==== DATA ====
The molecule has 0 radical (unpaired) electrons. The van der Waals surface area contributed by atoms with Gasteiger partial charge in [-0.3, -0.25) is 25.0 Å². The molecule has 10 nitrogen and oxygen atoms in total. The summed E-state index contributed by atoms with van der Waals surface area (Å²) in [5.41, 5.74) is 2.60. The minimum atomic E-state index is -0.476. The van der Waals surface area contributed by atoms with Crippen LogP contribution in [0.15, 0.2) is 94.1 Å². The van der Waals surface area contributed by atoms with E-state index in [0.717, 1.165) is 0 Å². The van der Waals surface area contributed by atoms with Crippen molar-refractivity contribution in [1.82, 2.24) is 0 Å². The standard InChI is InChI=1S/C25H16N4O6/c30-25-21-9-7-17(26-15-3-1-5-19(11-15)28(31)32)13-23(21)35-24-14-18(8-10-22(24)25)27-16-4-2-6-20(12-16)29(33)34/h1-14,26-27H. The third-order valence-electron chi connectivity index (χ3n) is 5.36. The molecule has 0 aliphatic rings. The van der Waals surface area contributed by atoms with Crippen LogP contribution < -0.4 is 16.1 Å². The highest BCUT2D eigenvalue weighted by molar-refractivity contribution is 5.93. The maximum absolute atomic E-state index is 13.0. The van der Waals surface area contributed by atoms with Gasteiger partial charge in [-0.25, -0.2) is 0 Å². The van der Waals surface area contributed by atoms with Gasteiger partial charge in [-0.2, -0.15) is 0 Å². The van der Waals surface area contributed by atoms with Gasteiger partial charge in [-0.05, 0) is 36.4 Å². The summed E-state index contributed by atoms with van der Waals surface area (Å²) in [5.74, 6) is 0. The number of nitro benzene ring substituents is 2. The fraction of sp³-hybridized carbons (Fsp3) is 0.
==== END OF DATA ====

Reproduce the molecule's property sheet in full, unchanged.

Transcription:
The molecule has 0 radical (unpaired) electrons. The van der Waals surface area contributed by atoms with Gasteiger partial charge in [-0.3, -0.25) is 25.0 Å². The molecule has 10 nitrogen and oxygen atoms in total. The summed E-state index contributed by atoms with van der Waals surface area (Å²) in [5.41, 5.74) is 2.60. The minimum atomic E-state index is -0.476. The van der Waals surface area contributed by atoms with Crippen LogP contribution in [0.15, 0.2) is 94.1 Å². The van der Waals surface area contributed by atoms with E-state index in [0.717, 1.165) is 0 Å². The van der Waals surface area contributed by atoms with Crippen molar-refractivity contribution in [1.82, 2.24) is 0 Å². The standard InChI is InChI=1S/C25H16N4O6/c30-25-21-9-7-17(26-15-3-1-5-19(11-15)28(31)32)13-23(21)35-24-14-18(8-10-22(24)25)27-16-4-2-6-20(12-16)29(33)34/h1-14,26-27H. The third-order valence-electron chi connectivity index (χ3n) is 5.36. The molecule has 0 aliphatic rings. The van der Waals surface area contributed by atoms with Crippen LogP contribution < -0.4 is 16.1 Å². The highest BCUT2D eigenvalue weighted by molar-refractivity contribution is 5.93. The maximum absolute atomic E-state index is 13.0. The van der Waals surface area contributed by atoms with Gasteiger partial charge in [-0.25, -0.2) is 0 Å². The van der Waals surface area contributed by atoms with Gasteiger partial charge in [-0.2, -0.15) is 0 Å². The van der Waals surface area contributed by atoms with Gasteiger partial charge in [-0.05, 0) is 36.4 Å². The summed E-state index contributed by atoms with van der Waals surface area (Å²) in [5.74, 6) is 0. The number of nitro benzene ring substituents is 2. The fraction of sp³-hybridized carbons (Fsp3) is 0.